University of Pittsburgh Researchers Culture Blood-Forming Stem Cells from Human Fat Tissue
Researchers at the University of Pittsburgh School of Medicine have successfully isolated and cultured human hematopoietic stem cells from fat, or adipose, tissue, suggesting that they have found another important source of cells for reconstituting the bone marrow of patients undergoing intensive radiation therapy for blood cancers. They are presenting this ground-breaking research at the Tissue Engineering and Regenerative Medicine International Society (TERMIS) North American Chapter meeting being held June 13 to 16 at the Westin Harbor Castle conference center in Toronto.
Adipose tissue has the ability to rapidly expand or contract in accordance with nutritional constraints. In so doing, it requires rapid adjustment in its blood supply and supporting connective tissue, or stroma. Based on previous reports that the “stromal vascular” fraction of adipose tissue contains stem cells that give rise to pericytes — cells surrounding small blood vessels — the University of Pittsburgh School of Medicine researchers, led by Albert D. Donnenberg, Ph.D., professor and director of the Hematopoietic Stem Cell Laboratory, University of Pittsburgh Cancer Institute, isolated the stromal vascular fraction from human adipose tissue and expanded these cells by growing them in a specialized blood-culturing medium for 21 to 42 days.
Using a cell-sorting method known as flow cytometry, the researchers detected a broad spectrum of blood-forming, or hematopoietic, cells among the cultured cells at varying stages of differentiation. In particular, they observed both early and mature red blood cells. Moreover, they detected CD34+ cells at approximately the same frequency as is present in freshly isolated bone marrow. In bone marrow, CD34+ expression indicates the presence of progenitor cells which give rise to all of the different types of blood cells.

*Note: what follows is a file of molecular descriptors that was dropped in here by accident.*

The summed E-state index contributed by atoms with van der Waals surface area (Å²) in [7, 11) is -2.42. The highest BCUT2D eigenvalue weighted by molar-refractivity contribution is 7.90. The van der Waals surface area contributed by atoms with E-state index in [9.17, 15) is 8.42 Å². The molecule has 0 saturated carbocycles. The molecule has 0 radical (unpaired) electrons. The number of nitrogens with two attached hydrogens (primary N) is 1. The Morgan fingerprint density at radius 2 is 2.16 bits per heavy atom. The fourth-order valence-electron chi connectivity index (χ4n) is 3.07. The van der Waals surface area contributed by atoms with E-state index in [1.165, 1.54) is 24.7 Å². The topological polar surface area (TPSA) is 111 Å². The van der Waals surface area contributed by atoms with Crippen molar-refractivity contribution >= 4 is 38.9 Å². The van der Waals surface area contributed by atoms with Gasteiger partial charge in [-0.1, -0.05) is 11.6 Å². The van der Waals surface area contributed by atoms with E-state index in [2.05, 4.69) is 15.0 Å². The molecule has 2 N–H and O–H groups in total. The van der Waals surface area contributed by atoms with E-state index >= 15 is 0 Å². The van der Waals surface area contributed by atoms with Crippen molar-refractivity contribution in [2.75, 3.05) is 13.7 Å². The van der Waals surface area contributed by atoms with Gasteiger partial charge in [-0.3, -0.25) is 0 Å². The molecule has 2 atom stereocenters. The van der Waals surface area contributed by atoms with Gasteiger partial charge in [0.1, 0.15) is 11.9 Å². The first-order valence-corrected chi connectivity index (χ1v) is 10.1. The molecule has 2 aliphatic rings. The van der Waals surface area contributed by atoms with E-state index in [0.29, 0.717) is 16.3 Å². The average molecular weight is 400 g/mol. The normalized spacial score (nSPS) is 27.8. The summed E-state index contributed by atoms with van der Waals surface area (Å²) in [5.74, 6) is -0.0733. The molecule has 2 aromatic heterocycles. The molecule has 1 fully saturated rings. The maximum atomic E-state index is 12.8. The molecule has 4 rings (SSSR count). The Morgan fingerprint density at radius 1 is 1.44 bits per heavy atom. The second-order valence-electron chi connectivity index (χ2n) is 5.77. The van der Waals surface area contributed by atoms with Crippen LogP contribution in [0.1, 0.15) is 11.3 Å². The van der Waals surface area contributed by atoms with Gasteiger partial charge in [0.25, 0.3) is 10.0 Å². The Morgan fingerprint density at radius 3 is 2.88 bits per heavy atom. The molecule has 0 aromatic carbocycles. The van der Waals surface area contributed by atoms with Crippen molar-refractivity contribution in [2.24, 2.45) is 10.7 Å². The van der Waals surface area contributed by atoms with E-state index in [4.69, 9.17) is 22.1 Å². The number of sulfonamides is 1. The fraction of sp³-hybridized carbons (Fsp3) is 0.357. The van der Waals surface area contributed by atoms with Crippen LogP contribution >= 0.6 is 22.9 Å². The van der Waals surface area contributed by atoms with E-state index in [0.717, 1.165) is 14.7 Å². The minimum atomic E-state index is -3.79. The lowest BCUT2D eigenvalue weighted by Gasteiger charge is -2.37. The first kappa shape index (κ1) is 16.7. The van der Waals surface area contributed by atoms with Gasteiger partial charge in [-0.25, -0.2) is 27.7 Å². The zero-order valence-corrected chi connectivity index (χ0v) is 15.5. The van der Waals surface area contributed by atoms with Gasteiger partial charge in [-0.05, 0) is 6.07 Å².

These data indicate that hematopoietic stem cells, or cells that give rise to them, are an integral part of normal adipose tissue, according to Dr. Donnenberg. “We took cells from the stromal vascular fraction of normal adipose tissue and basically gave them bone marrow food to see what would happen. We were able to culture a variety of hematopoietic cells, including blood progenitor cells.”
Dr. Donnenberg said that the use of a patient’s own bone marrow or blood-derived stem cells for bone marrow reconstitution carries some risk that these cells are contaminated with the patient’s own tumor cells. “Since it has been shown in some cases that tumor cells contaminating bone marrow grafts are the source of recurrent malignancies after autologous transplantation, this might be a way of giving patients who need bone marrow reconstitution their own hematopoietic cells derived from a source other than their defective bone marrow,” he explained.
In addition to Dr. Donnenberg, J. Peter Rubin, M.D., department of surgery, University of Pittsburgh School of Medicine, was a key co-investigator along with other department of surgery researchers, Vera Donnenberg, Ph.D., Kacey Marra, Ph.D., and Bret Schipper, M.D.
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